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dc.contributor.advisorLangendoen, D. Terenceen_US
dc.contributor.authorChen, Jianzhouen_US
dc.creatorChen, Jianzhouen_US
dc.date.accessioned2013-04-11T08:45:06Zen
dc.date.available2013-04-11T08:45:06Zen
dc.date.issued2001en_US
dc.identifier.urihttp://hdl.handle.net/10150/280031en
dc.description.abstractTo systematically express the concepts of aspectual primitives such as "boundedness", "dynamicity", "punctuality", this dissertation presents a theory of aspect in the approach of quantificational predicate logic. The theory (called "Quantificational Representation of Aspect", or QRA) is originated from temporal predicate logic, with the aid of the Reichenbach temporal theory (1947). First of all, an analogy is drawn between the boundaries (viz. the telicity property) of a situation and quantification over temporal variables. Among the temporal variables, t and i together specify two boundaries of a situation, while r (reference time) and s (speech time) provide further temporal information necessary for aspectual interpretations. The theory thus presents a predicate fitted out with four temporal arguments--- s, r, t, i, in addition to its syntactic argument(s). Meanwhile, the (logical) relations among these arguments render the precise interpretation of each aspectual category. For example, John kissed Mary, a perfective sentence with an activity verb, is expressed under QRA as "∃s∃r∃t∀iKISS(s, r, t, i, john, mary), r = t + i ∧ r ≤ s". QRA offers a stronger expressive power than the traditional aspectual theories based on definitions or typology (e.g. Comrie 1976 and Bybee et al. 1994). Additionally, this theory has the advantage of explicating certain temporal characteristics of aspects, for instance, quantification over intervals (i.e. successive moments) that temporal predicate logic (relating two moments in time) is unable to achieve.
dc.language.isoen_USen_US
dc.publisherThe University of Arizona.en_US
dc.rightsCopyright © is held by the author. Digital access to this material is made possible by the University Libraries, University of Arizona. Further transmission, reproduction or presentation (such as public display or performance) of protected items is prohibited except with permission of the author.en_US
dc.subjectLanguage, Linguistics.en_US
dc.titleA quantificational theory of aspect for Chinese and Englishen_US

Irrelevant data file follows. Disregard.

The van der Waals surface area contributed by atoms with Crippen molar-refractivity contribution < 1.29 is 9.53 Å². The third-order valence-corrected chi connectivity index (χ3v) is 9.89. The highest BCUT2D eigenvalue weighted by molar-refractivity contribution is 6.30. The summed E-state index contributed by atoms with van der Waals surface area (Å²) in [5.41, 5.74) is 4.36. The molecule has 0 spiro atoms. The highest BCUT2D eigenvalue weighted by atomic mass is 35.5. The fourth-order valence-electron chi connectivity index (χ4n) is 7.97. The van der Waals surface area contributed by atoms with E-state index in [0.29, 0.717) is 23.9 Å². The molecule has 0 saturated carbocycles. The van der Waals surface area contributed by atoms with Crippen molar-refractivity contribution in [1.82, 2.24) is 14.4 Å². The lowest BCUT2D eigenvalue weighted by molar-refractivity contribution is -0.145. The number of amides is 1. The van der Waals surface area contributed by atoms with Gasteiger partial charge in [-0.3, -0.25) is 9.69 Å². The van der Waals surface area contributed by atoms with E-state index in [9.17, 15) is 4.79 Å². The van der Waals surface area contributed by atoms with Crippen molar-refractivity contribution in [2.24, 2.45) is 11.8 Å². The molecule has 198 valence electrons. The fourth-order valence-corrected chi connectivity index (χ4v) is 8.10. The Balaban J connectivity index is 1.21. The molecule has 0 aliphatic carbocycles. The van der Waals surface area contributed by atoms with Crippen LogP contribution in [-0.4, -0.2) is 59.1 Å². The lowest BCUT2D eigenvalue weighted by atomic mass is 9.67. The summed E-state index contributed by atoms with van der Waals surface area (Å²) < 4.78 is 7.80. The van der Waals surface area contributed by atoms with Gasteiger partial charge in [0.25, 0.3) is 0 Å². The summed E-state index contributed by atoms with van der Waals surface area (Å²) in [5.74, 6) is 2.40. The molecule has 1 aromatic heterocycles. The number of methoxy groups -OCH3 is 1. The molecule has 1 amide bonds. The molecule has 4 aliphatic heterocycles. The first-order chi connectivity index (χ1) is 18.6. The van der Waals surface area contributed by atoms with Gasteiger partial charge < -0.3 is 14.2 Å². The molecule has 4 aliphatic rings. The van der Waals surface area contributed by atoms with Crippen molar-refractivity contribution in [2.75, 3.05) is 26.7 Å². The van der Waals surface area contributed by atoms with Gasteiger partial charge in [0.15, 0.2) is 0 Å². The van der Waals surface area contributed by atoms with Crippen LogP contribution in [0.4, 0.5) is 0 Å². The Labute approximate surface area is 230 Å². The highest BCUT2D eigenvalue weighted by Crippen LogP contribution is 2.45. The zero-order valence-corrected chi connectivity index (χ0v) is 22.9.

dc.typetexten_US
dc.typeDissertation-Reproduction (electronic)en_US
thesis.degree.grantorUniversity of Arizonaen_US
thesis.degree.leveldoctoralen_US
dc.identifier.proquest3010191en_US
thesis.degree.disciplineGraduate Collegeen_US
thesis.degree.disciplineLinguisticsen_US
thesis.degree.namePh.D.en_US
dc.identifier.bibrecord.b41611081en_US
refterms.dateFOA2018-09-12T10:40:30Z
html.description.abstractTo systematically express the concepts of aspectual primitives such as "boundedness", "dynamicity", "punctuality", this dissertation presents a theory of aspect in the approach of quantificational predicate logic. The theory (called "Quantificational Representation of Aspect", or QRA) is originated from temporal predicate logic, with the aid of the Reichenbach temporal theory (1947). First of all, an analogy is drawn between the boundaries (viz. the telicity property) of a situation and quantification over temporal variables. Among the temporal variables, t and i together specify two boundaries of a situation, while r (reference time) and s (speech time) provide further temporal information necessary for aspectual interpretations. The theory thus presents a predicate fitted out with four temporal arguments--- s, r, t, i, in addition to its syntactic argument(s). Meanwhile, the (logical) relations among these arguments render the precise interpretation of each aspectual category. For example, John kissed Mary, a perfective sentence with an activity verb, is expressed under QRA as "∃s∃r∃t∀iKISS(s, r, t, i, john, mary), r = t + i ∧ r ≤ s". QRA offers a stronger expressive power than the traditional aspectual theories based on definitions or typology (e.g. Comrie 1976 and Bybee et al. 1994). Additionally, this theory has the advantage of explicating certain temporal characteristics of aspects, for instance, quantification over intervals (i.e. successive moments) that temporal predicate logic (relating two moments in time) is unable to achieve.


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